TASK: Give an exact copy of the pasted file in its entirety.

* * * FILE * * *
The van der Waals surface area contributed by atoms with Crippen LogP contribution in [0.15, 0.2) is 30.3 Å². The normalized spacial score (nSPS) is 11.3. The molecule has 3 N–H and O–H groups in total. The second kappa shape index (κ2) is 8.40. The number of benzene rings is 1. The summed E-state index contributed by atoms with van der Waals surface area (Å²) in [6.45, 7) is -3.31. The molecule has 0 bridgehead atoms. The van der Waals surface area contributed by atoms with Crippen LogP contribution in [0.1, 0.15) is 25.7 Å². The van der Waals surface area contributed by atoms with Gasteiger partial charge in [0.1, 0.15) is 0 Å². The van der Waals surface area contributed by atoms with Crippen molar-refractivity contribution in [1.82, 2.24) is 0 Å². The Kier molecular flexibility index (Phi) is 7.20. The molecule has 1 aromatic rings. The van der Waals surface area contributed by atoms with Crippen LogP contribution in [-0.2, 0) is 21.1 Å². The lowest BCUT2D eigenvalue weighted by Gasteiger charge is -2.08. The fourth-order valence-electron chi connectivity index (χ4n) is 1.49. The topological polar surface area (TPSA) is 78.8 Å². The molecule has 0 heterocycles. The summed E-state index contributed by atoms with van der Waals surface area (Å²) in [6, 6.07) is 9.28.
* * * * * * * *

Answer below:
The van der Waals surface area contributed by atoms with Crippen LogP contribution in [0.15, 0.2) is 30.3 Å². The normalized spacial score (nSPS) is 11.3. The molecule has 3 N–H and O–H groups in total. The second kappa shape index (κ2) is 8.40. The number of benzene rings is 1. The summed E-state index contributed by atoms with van der Waals surface area (Å²) in [6.45, 7) is -3.31. The molecule has 0 bridgehead atoms. The van der Waals surface area contributed by atoms with Crippen LogP contribution in [0.1, 0.15) is 25.7 Å². The van der Waals surface area contributed by atoms with Gasteiger partial charge in [0.1, 0.15) is 0 Å². The van der Waals surface area contributed by atoms with Crippen molar-refractivity contribution in [1.82, 2.24) is 0 Å². The Kier molecular flexibility index (Phi) is 7.20. The molecule has 1 aromatic rings. The van der Waals surface area contributed by atoms with Crippen LogP contribution in [-0.2, 0) is 21.1 Å². The lowest BCUT2D eigenvalue weighted by Gasteiger charge is -2.08. The fourth-order valence-electron chi connectivity index (χ4n) is 1.49. The topological polar surface area (TPSA) is 78.8 Å². The molecule has 0 heterocycles. The summed E-state index contributed by atoms with van der Waals surface area (Å²) in [6, 6.07) is 9.28.